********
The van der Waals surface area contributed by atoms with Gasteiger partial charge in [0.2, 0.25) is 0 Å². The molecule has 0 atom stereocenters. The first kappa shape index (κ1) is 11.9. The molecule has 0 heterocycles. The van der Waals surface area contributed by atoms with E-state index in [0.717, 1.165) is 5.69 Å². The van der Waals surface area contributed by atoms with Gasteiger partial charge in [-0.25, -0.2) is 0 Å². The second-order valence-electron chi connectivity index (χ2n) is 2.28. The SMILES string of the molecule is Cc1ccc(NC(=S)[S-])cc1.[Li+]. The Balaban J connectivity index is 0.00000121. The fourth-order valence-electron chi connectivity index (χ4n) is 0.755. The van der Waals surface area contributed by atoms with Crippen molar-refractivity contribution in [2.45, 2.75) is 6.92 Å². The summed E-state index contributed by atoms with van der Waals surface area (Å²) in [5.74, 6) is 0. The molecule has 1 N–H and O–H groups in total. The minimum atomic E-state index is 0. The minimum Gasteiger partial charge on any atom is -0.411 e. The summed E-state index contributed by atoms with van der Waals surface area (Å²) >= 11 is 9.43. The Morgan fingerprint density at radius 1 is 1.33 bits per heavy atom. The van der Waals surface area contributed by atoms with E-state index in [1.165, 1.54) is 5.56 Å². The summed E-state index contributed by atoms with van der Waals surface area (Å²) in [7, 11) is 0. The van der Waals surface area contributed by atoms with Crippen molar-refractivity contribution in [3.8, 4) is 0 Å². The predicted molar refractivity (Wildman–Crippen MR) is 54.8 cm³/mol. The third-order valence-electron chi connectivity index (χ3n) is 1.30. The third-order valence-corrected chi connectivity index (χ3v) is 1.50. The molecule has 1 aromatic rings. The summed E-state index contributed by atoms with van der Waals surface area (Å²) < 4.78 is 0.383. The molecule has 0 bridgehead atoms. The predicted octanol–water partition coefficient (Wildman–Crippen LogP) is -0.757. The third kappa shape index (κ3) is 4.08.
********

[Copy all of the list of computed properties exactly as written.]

The van der Waals surface area contributed by atoms with Gasteiger partial charge in [0.2, 0.25) is 0 Å². The molecule has 0 atom stereocenters. The first kappa shape index (κ1) is 11.9. The molecule has 0 heterocycles. The van der Waals surface area contributed by atoms with E-state index in [0.717, 1.165) is 5.69 Å². The van der Waals surface area contributed by atoms with Gasteiger partial charge in [-0.25, -0.2) is 0 Å². The second-order valence-electron chi connectivity index (χ2n) is 2.28. The SMILES string of the molecule is Cc1ccc(NC(=S)[S-])cc1.[Li+]. The Balaban J connectivity index is 0.00000121. The fourth-order valence-electron chi connectivity index (χ4n) is 0.755. The van der Waals surface area contributed by atoms with Crippen molar-refractivity contribution in [2.45, 2.75) is 6.92 Å². The summed E-state index contributed by atoms with van der Waals surface area (Å²) in [5.74, 6) is 0. The molecule has 1 N–H and O–H groups in total. The minimum atomic E-state index is 0. The minimum Gasteiger partial charge on any atom is -0.411 e. The summed E-state index contributed by atoms with van der Waals surface area (Å²) >= 11 is 9.43. The Morgan fingerprint density at radius 1 is 1.33 bits per heavy atom. The van der Waals surface area contributed by atoms with E-state index in [1.165, 1.54) is 5.56 Å². The summed E-state index contributed by atoms with van der Waals surface area (Å²) in [7, 11) is 0. The van der Waals surface area contributed by atoms with Crippen molar-refractivity contribution in [3.8, 4) is 0 Å². The predicted molar refractivity (Wildman–Crippen MR) is 54.8 cm³/mol. The third-order valence-electron chi connectivity index (χ3n) is 1.30. The third-order valence-corrected chi connectivity index (χ3v) is 1.50. The molecule has 1 aromatic rings. The summed E-state index contributed by atoms with van der Waals surface area (Å²) < 4.78 is 0.383. The molecule has 0 bridgehead atoms. The predicted octanol–water partition coefficient (Wildman–Crippen LogP) is -0.757. The third kappa shape index (κ3) is 4.08.